Secret of the Stars
Genre: Role-Playing Game
Video games have a variety of ways that they can gain notoriety over time, but they tend to fall into one camp or another. One way is that the game is so well-made, fantastic, or charming that the general public can’t help but fall in love with it. There are a vast number of games from the golden age of the Super Nintendo and Sega Genesis days that I can think of off the top of my head when I think about the games that captured my attention and have stuck with me to this day.
Then, there is the other way; the way that may not be considered quite as positive as the first. There is a selection of games that miss the mark in such a grandiose way that they become cult classics, revered for the mess of positive and negative elements that they bring to the table. These are the games that are not so universally terrible that they can’t be played, but the ones that effort was put into to make into a game that could walk alongside its technological brethren and hold its head high as one of their equals- and managed to miss the point of why those games were so successful.
Tecmo’s Secret of the Stars is one of those games to me. Before I got the chance to play it, I had heard so much about how terrible the game was but hadn’t really heard exactly why it was awful. It wasn’t that I doubted the people saying these things about the game. Usually, when I haven’t heard of an RPG from the early 90s era by this point, I feel like there’s something off about it that has kept it in mind blind spot over the years. I felt like I would be letting myself down to not at least try to forge through Secret of the Stars and see exactly why it has been panned by so many people, though, and much like some other games I’ve reviewed here, I turned the game on with an open mind in an attempt to analyze it to the best of my abilities.
Let’s see how that went, shall we? Continue reading
Super Mario Kart
There are a few genres in gaming that I don’t talk about a lot. I haven’t played many sports games since I was a kid. I’m not really into the ‘4X’ strategy games that some of my friends gush over. One type of game that I’ve regularly played, though, and haven’t brought up is the ‘racing’ genre.
Nearly all of the major franchises from the 1990s ended up with some kind of racing title. Sonic Drift, Crash Team Racing, and even Final Fantasy had Chocobo Racing. One of the forerunners of this trend, of course, was the Mario franchise. When Super Mario Kart came out on the Super Nintendo, its colorful and chaotic cover art promised some new adventures involving a variety of characters from the universe we had all come to know and love. Given the number of spinoff games the franchise would receive, one could argue that Super Mario Kart opened the gates for the dearth of games we would see later on like Mario Party and Mario (insert name of sport here).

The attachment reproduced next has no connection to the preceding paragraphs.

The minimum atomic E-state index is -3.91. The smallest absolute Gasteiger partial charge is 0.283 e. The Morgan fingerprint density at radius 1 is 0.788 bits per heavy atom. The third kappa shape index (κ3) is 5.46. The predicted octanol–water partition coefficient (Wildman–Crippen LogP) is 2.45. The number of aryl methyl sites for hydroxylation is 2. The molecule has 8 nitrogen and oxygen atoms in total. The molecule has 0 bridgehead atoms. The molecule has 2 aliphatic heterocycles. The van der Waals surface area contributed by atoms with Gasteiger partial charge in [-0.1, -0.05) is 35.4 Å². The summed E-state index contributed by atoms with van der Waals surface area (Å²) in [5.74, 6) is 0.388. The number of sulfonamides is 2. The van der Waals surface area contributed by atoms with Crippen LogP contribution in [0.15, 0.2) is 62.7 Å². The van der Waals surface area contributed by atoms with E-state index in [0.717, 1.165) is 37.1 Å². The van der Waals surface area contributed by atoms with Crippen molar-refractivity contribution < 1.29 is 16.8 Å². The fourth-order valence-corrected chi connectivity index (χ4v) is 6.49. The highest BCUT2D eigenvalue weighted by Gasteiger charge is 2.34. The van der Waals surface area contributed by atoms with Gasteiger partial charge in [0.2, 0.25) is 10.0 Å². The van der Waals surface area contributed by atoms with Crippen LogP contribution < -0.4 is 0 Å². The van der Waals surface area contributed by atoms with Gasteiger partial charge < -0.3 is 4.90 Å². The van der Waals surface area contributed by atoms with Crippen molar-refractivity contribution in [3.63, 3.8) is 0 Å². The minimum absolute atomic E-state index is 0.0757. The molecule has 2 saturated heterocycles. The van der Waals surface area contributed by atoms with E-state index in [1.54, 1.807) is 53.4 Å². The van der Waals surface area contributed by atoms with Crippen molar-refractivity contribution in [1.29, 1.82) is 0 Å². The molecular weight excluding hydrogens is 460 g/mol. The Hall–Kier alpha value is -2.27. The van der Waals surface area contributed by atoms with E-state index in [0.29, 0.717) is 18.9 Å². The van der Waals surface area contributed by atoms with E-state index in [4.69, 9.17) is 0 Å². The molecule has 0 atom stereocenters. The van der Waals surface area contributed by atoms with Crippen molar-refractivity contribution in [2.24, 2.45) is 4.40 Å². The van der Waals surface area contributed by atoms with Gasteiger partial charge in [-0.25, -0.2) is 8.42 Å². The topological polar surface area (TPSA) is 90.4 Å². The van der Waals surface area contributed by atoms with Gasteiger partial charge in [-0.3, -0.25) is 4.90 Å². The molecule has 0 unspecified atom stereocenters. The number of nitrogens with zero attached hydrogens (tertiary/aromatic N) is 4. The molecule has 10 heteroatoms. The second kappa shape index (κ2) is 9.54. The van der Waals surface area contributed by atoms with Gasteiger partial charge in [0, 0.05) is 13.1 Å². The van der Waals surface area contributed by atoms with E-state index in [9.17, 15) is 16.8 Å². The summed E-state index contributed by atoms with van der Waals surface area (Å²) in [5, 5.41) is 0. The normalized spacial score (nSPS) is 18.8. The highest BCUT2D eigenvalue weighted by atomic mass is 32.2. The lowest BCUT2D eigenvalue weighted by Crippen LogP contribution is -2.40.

Even as a kid getting this game, though, I wasn’t sure what to expect. Playing as Mario without jumping on enemies and trying to navigate perilous worlds to save something? It was such a strange concept to me back then. Now, it seems as natural as any other idea given how many games bear the Mario Kart moniker. With the amount of time and refinement the games have gotten over multiple consoles and years, heading back to the beginning worried me. It could easily have been an undertaking of frustration that could decimate my nostalgia for the game.
Needless to say, I popped it in recently and gave it a whirl. What’s the worst that could happen? Continue reading
Seta U.S.A. / Affect
Genre: Action Platformer
Plain and simple confession right up front before this article commences: I absolutely adore “magical girl” anime. I think there’s something to be said for a genre that emphasizes friendship, inner strength, and over-the-top transformations and special powers. I grew up watching Sailor Moon among other cartoons in the morning and when I started dabbling back into anime, I managed to find a few series that fit the tropes that still hooked me today.